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SPORTS
By Edward Lee | January 13, 2012
Fully vested into his 10th year in the NFL, Ed Reed is still waiting for his first Super Bowl title. But the Ravens free safety isn't concerning himself about whether an 11th season is on the horizon. “I'm taking this one game at a time, taking this in stride,” he said Thursday. “The only thing I'm worrying about right now is this game, this year.” Reduced productivity and injuries have added more fire to the speculation that Reed's decision could depend on the team's results in the postseason.
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SPORTS
By Eduardo A. Encina | January 10, 2012
Longtime baseball man Ray Poitevint, announced Monday as the Orioles' executive director of international baseball, will be in charge of the organization's scouting efforts in Asia. The Orioles have spent this offseason tapping into the market, signing Japanese left-hander Tsuyoshi Wada and Taiwanesse lefty Wei-Yin Chen to multiyear major league deals as well as signing Korean pitcher Eun-Chul Choi to a minor league deal. Poitevint said the Orioles aren't done this offseason.
SPORTS
By Don Markus, The Baltimore Sun | December 17, 2011
Jimmy Patsos was in his first season at Loyola when Pat Kennedy, then entering his second year at Towson and coming off a 5-24 season, proclaimed the Tigers to be Baltimore's college basketball team. Other local coaches might have chuckled at Kennedy's remark, but Patsos, raised near the chips on the shoulders of Gary Williams, took it as a personal challenge. "The last I looked," Patsos said at the time, " we're in Baltimore. " But deep down, Patsos knew that Loyola could have been on Mars when it came to Baltimore players.
NEWS
By Tom Vilsack | December 12, 2011
Whether it was on my "rural tour" of states throughout the country or at workshops with the Department of Justice to discuss competition in agriculture, time and again, livestock and poultry producers have emphasized the need for a fair and competitive industry and workable, common-sense rules to address bad actors. The U.S. Department of Agriculture recently finalized a rule to implement the 2008 Farm Bill to help remedy some of these concerns. In the last 30 years, the livestock and poultry marketplace has not only become more concentrated but also more vertically integrated.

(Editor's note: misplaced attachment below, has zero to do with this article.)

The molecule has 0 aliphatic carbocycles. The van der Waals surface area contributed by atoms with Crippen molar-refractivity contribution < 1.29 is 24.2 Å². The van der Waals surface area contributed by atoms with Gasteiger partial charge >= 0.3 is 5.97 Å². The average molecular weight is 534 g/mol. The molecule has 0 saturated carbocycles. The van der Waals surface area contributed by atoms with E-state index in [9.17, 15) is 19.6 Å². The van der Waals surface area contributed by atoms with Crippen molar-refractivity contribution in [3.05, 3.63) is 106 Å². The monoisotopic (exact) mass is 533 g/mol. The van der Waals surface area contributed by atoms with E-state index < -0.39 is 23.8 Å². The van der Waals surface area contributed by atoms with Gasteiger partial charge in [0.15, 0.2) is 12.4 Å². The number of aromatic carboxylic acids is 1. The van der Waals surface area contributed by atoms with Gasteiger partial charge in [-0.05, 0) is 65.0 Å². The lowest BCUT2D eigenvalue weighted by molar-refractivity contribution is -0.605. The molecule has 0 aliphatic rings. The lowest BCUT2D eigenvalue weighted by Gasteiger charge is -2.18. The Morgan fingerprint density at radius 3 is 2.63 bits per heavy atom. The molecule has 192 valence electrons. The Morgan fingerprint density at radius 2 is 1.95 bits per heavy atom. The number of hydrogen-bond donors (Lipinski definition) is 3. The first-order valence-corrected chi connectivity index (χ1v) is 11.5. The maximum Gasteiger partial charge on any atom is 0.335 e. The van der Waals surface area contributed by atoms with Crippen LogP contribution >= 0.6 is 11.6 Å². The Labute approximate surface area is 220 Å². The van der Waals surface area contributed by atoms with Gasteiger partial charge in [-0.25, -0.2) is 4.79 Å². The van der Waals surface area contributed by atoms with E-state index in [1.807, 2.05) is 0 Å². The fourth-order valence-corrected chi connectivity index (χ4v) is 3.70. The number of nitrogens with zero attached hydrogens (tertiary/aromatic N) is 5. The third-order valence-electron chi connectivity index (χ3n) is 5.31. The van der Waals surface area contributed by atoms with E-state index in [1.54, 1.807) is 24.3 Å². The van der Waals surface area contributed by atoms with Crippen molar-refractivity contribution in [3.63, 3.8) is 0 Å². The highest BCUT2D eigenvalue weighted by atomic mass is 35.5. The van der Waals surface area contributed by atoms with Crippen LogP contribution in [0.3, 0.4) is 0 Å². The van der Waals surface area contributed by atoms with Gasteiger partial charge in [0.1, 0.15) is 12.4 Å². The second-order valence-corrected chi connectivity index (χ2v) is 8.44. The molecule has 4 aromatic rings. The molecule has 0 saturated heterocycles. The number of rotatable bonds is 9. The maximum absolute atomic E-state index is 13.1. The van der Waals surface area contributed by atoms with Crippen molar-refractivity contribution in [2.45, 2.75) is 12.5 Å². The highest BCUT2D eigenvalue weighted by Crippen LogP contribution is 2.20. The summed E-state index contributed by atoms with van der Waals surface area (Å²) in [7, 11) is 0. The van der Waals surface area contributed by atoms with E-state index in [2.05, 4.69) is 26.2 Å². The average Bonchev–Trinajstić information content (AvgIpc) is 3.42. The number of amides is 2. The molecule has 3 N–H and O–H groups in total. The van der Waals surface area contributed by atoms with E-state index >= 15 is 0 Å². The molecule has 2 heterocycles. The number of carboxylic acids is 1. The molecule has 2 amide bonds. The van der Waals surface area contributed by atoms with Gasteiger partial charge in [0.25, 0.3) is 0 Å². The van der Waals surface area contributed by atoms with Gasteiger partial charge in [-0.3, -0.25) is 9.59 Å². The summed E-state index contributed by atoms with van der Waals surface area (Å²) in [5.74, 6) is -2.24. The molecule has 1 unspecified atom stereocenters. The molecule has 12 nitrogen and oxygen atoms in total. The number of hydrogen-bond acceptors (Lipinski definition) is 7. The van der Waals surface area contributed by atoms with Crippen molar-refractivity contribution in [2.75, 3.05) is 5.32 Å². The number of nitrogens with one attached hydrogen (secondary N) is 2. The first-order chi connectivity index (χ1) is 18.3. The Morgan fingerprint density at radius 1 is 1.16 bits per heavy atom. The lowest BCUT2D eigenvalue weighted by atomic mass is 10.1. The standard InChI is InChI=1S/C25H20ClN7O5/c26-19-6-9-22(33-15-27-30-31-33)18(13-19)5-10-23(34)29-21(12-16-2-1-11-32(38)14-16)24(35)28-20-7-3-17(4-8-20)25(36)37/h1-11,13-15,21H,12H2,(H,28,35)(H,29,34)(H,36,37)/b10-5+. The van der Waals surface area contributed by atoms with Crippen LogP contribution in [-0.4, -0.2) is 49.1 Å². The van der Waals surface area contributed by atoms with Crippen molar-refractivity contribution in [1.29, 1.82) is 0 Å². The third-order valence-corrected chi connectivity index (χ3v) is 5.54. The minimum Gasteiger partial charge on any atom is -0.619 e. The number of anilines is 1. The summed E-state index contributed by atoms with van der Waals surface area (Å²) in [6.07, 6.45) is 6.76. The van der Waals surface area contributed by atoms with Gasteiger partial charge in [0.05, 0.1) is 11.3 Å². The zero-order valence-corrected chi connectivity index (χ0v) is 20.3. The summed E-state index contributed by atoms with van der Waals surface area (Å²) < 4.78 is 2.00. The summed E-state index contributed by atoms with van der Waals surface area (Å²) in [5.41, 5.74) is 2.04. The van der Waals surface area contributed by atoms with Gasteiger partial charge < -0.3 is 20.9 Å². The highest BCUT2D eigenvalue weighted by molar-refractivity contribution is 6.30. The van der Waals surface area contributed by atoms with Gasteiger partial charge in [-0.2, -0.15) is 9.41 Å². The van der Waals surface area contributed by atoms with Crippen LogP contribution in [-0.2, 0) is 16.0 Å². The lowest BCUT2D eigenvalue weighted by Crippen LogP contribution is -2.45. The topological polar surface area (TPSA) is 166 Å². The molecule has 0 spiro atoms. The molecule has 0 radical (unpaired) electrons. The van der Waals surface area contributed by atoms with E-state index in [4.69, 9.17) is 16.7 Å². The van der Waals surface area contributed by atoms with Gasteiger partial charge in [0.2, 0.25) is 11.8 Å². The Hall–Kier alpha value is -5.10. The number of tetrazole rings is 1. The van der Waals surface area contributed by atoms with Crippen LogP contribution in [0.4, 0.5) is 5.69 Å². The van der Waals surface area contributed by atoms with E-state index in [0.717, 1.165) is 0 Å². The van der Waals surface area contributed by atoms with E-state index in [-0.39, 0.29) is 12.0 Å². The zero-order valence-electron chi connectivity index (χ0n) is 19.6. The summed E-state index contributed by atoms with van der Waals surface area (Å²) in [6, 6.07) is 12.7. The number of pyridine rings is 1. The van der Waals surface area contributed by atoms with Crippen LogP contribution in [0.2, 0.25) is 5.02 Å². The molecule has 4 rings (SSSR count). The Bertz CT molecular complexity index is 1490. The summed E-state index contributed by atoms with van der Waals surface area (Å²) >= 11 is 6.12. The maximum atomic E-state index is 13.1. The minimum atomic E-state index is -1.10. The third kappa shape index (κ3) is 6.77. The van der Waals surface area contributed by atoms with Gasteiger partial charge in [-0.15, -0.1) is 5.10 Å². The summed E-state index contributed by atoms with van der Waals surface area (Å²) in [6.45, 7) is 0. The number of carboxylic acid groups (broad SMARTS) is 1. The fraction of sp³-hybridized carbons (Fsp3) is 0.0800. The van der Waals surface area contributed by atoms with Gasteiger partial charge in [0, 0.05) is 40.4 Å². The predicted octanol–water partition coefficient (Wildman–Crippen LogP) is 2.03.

SPORTS
By Jeff Barker, The Baltimore Sun | December 6, 2011
There are times when coach Mark Turgeon is a portrait of anguish on the Maryland sideline. He'll stamp his feet. He'll crouch in front of the bench and lower his head between his legs. He'll gaze up at the rafters, as if searching for inspiration. Fans might imagine that Turgeon's suffering is directly tied to losing games, but it's more complicated than that. Strange as may seem, Turgeon — the ultra-competitive former Kansas point guard who once said, "I'd fight anybody that got in my way" — says winning should not be dominating his thoughts, nor those of his young, depth-challenged team.
NEWS
By Frederick N. Rasmussen, The Baltimore Sun | October 24, 2011
Georges I. Selzer, who cheated death twice while a concentration camp prisoner and who after World War II became a Baltimore jeweler, died Oct. 17 of heart failure at the Edenwald retirement community in Towson. The former longtime Lutherville resident was 99. Mr. Selzer, who was born, raised and educated in St. Gallen, Switzerland, settled in France in 1927, when he became an apprentice jeweler. When the Nazis seized power, Mr. Selzer's father told him he was not to disguise his Jewishness.
SPORTS
By Jamison Hensley | July 27, 2011
As the four recently released Ravens walk out of team headquarters for perhaps the final time this week, they open the door for the team's free-agent priority. The Ravens struck a deal with Marshal Yanda late Tuesday afternoon, agreeing to terms with the coveted offensive lineman on a multi-year deal that is believed to average a little more than $6 million per season. According to SI.com, Yanda agreed to five-year, $32 million deal that includes $10 million signing bonus. He will receive $21 million in first three seasons.
NEWS
By John Fritze and Don Markus, The Baltimore Sun | July 16, 2011
Bracing for the loss of a steady paycheck is becoming something of a routine for Frank Silberstein. A statistician for the U.S. Census Bureau and a union steward for the American Federation of Government Employees, Silberstein said the pitched battle in Washington over whether to raise the nation's $14.3 trillion debt ceiling has — for the second time this year — put federal workers in Maryland on edge about whether they'll still have a...
NEWS
By The Baltimore Sun | July 12, 2011
The Maryland Department of the Environment has issued a Code Orange air quality alert Tuesday for the Baltimore metropolitan area. A Code Orange alert means that air pollution concentrations within the region may become unhealthy for certain groups, including children, people suffering from asthma and lung diseases, and the elderly. In Howard County, health officer Peter Beilenson issued an Extreme Heat Alert for Tuesday, noting that high temperatures and humidity levels will make the heat outside feel 100 degrees or hotter.
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